Though I understand your preference for co-ops, I don’t think that co-ops are the only way to go, if for no other reason than they have major start-up difficulties. By definition most potential Micro clients aren’t integrated into formal parts of the political economy, so they aren’t already members of organizations that can be tapped for co-op particiation. However, non-profits of various other origins can serve a similar purpose and can, over time, include a co-operative dimension.

But regardless of legal form, I do agree that the equity part needs to non-profit-maximizing (and if it’s from foreigners, preferably a large part in the form of out-and-out grants). And the lion’s share of the liabilities need to be denominated in local currency.

As for your criterion “autonomous”, I’m not sure what you mean. A “Grameen” is “autonomous” vis a vis other countries and financial institutions, but its various local branches aren’t “autonomous”. Some other well-performing MicroFIs may be autonomous all the way down to the branch level but are part of networks that share technology, training, etc. and sometimes some common ownership or funding sources. And others are for most practical purposes multi-national banks (or parts of bank holding companies) that specialize in a certain clientele and set of products. What part of “autonomy” do you think is critical?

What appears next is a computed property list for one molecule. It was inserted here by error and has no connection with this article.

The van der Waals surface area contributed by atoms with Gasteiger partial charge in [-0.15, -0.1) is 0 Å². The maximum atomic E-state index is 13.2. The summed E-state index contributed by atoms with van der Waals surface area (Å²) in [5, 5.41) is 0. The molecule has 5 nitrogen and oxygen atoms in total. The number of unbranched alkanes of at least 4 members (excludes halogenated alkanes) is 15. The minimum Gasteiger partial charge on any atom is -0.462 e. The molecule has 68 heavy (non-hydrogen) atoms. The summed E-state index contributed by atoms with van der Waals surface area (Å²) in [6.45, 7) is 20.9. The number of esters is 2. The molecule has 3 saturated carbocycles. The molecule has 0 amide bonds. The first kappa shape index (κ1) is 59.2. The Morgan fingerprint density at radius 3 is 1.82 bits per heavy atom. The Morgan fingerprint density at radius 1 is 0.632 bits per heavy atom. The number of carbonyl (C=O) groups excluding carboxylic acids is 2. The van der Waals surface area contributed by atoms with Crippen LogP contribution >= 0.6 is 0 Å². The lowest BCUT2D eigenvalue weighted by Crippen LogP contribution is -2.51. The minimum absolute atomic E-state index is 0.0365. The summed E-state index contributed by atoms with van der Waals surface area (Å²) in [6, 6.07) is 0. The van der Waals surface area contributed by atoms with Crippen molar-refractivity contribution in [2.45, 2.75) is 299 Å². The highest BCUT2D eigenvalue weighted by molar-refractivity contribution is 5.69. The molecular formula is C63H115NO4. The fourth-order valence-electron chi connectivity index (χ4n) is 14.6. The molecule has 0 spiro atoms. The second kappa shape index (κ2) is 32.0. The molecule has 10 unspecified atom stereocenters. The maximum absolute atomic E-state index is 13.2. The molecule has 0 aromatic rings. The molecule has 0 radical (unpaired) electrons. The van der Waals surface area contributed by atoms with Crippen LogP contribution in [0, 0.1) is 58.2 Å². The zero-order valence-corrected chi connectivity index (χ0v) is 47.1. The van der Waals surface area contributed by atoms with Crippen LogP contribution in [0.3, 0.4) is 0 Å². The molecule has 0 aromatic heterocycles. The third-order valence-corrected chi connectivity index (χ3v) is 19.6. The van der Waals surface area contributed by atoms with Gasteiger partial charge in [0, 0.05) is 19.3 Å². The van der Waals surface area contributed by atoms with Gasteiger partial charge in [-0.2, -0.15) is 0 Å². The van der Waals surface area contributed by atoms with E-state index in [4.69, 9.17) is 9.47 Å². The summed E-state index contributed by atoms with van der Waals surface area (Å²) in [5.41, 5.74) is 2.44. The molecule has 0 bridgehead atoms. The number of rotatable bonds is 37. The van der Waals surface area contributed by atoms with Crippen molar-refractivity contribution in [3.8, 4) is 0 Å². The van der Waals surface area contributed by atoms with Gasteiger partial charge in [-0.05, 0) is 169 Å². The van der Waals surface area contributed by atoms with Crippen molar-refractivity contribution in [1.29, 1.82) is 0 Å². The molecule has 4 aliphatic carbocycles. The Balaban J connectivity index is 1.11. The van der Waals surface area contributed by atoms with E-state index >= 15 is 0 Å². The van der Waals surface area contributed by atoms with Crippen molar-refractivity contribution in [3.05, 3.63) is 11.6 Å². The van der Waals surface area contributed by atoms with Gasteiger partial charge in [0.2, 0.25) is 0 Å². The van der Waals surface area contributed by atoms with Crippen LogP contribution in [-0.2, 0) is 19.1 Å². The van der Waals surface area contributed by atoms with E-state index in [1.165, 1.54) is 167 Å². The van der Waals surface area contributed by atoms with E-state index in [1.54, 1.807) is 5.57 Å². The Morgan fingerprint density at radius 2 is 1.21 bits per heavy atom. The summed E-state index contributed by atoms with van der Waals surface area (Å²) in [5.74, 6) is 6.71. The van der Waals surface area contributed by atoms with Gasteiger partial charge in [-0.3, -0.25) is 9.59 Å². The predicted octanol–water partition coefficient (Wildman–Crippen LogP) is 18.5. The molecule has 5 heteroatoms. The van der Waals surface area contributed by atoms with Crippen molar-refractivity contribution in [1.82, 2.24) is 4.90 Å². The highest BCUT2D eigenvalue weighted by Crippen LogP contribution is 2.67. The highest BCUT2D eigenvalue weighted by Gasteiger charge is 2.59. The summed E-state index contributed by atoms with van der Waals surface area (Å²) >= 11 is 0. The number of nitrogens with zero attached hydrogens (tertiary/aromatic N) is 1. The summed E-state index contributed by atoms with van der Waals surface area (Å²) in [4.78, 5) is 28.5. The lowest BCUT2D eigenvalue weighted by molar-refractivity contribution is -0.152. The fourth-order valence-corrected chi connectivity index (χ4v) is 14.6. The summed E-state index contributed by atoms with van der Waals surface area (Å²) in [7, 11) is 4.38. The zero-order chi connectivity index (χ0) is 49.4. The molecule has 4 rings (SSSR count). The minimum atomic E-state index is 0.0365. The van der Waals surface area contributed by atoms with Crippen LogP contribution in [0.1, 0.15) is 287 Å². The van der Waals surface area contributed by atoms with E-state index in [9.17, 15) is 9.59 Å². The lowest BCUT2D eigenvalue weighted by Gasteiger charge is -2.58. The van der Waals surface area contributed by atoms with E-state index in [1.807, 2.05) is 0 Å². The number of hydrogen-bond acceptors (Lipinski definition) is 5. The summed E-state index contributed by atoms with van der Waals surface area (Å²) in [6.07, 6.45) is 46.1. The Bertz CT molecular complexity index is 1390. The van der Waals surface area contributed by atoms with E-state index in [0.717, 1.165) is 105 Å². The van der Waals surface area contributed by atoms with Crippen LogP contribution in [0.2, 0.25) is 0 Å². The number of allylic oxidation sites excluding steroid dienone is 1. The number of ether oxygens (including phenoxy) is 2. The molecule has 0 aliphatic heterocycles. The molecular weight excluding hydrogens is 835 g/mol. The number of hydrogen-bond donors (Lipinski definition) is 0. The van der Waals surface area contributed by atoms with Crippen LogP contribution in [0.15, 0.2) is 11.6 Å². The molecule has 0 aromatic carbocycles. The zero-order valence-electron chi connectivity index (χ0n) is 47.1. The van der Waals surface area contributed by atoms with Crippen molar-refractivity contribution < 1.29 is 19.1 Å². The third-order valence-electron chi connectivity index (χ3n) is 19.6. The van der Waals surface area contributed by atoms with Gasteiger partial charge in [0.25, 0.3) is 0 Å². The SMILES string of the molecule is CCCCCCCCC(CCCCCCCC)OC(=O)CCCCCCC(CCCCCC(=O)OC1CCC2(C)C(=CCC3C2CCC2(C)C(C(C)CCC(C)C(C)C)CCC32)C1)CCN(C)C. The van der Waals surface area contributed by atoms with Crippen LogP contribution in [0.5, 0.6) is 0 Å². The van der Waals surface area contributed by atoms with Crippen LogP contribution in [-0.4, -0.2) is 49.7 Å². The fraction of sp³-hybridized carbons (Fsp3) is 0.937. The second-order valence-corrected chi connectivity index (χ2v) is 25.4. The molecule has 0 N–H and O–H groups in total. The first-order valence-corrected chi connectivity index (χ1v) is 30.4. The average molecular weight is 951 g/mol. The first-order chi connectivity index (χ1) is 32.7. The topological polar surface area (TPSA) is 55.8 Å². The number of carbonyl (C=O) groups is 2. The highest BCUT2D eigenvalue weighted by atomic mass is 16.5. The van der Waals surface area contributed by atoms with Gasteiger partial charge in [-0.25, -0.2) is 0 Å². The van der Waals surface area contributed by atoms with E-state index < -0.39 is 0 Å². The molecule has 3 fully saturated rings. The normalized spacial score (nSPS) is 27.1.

I do think it’s important that a significant part of a MicroFI’s balance sheet should (eventually) be liabilities subject to normal competitive rates. Unlike grant funding, market-priced liabilites provide the “market discipline” that forces the MicroFI to adopt and maintain sustainable business practices.

But I’d much rather see those liabilities grow organially along with the FI’s assets — frex, offering payment transfer and savings services are some of the most important financial services MicroFIs can provide to the otherwise non-bankable part of the population, often as or more important than credit. One of the reasons I prefer to talk about Micro Finance and Micro Finance Institutions, not Micro Credit or microlenders.

Small amounts of foreign borrowing can help a MicroFI get beyond start-up stage, or a foreign loan at a critical moment can help a MicroFI shift to another growth pattern. But foreign loans should never be viewed as one of a MicroFI’s core sources of funding.

Posted by nadezhda | Report as abusive

My biggest problem with the MFI has always been the idea of leaning on entire groups of people rather than just one lender. Yunus covered the reasons for this in his book “Banker To The Poor” but I still always found that the most distasteful part of the programs. Otherwise, I agree that organic and locally-owned MFIs are the way to go if just so that people know that they money is not coming from some “faceless corporation” but their own community.